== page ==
New York Asian 2019 Interview: Ryu Jun-yeol Talks the Seduction of MONEY
One of the most captivating actors in South Korea, Ryu Jun-yeol grabbed audiences’ attention in supporting roles in films like The King, A Taxi Driver, and Believer; so much so that the New York Asian Film Festival honoured Ryu with their Rising Star award.
Presenting his first leading role in Money, Ryu had an exclusive chat with LMD about the seduction of the ₩on, and how his upcoming project, The Battle, crosses one goal off his acting bucket list.
The Lady Miz Diva: How did the role of Choi Il-hyun come to you in MONEY?
Ryu Jun-yeol: First of all, it was a really good script, I didn’t know at the time that it was based on a book. All in all, I think I made the decision to work on it because the producer and the director are really great people to work with, and I thought it would be a good experience.
LMD: We have seen financial market corruption films before, but one of the main differences here is in the way your character, Il-hyun, handles his rise, and his reckoning of the basis of that power.
A lot of what the audience understands is not spoken, it shows on Il-hyun’s face. How did you approach having to give away so much, while saying relatively little?
RJy: I’m actually really touched that you mentioned that, because that was the part that I really focused on. And because my empathising with the character was one of the most important parts of working on this film, it was really important for me to really be specific with the thoughts and feelings that the character of Choi Il-hyun has.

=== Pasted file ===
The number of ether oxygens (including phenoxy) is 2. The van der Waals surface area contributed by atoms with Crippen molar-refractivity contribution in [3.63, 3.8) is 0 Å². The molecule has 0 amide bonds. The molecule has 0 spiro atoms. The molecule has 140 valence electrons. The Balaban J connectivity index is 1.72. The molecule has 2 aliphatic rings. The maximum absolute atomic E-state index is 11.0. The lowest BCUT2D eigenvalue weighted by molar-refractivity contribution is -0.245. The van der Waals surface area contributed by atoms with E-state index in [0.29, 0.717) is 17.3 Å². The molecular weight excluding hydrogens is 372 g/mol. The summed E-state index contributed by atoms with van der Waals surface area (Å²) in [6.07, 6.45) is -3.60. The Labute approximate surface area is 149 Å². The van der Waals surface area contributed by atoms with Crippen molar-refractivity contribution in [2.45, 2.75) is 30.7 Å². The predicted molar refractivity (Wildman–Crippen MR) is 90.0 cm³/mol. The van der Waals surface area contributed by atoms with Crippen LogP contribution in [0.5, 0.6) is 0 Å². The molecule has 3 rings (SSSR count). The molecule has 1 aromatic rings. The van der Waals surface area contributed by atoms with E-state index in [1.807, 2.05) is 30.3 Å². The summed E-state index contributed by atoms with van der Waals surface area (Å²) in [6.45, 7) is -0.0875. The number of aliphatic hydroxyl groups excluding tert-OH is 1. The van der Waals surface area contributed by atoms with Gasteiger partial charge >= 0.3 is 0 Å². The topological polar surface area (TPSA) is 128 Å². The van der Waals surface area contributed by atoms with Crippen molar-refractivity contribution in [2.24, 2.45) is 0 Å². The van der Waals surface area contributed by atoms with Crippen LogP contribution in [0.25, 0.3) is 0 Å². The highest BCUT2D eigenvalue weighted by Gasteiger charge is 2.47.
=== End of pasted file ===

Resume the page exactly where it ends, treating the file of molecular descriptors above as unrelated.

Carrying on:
Thankfully, for me, we shot in sequence. We shot in chronological order for the film. There is an interesting side story to this, where we actually were trying to film some of the scenes that take place earlier in the film, but we wanted to get the scenes that were in the end part first, and then we wanted to circle back and come to an earlier version of Il-hyun.
But, when we were trying to do that, we realised that I had already changed as the character, and so it didn’t feel right to film that earlier scene as an already changed character. So, I remember us doing away with that idea of circling back, and so we really did shoot in order, which was helpful for me to track that change in character.
LMD: When we met, I mentioned how you completely grabbed my attention with THE KING. In that film, and BELIEVER, you bring an intensity to the screen that I haven’t seen for a long time.
After what you’ve just said about being unable to film MONEY out of sequence, because you had changed as the character of Il-hyun, as well is that intensity I see in your performances, I have to ask how under the skin do you get with your characters? Are you someone who is able to leave them on set at the end of the day?
RJy: I wouldn’t characterise myself as an actor that completely goes under the skin of the character. I’m not a person that can’t shake off the character once I’m off the set. My belief is to always live truthfully under these imaginary circumstances as an actor. When it comes to character work, I usually go with my first impressions of the character: If I say this is such and such a character, or this person has such and such quality, I usually trust my instincts on that one, and then finalise my performance based on my first impression.
I will say, like, for example, if I’m working on a comedy, there is a feeling, where I’m in a much more lighthearted place, emotionally, and when I’m working on darker things, because it’s darker material, I tend to feel a bit more depressed, but other than that, it’s not like I can’t just shake off a character
LMD: Regarding Il-hyun’s motivations, obviously making money is the overwhelming factor, but I wondered if there was something a little bit more? In the new Spider-Man, the villain, Mysterio, says to Peter Parker, “Never apologise for being the smartest one in the room.”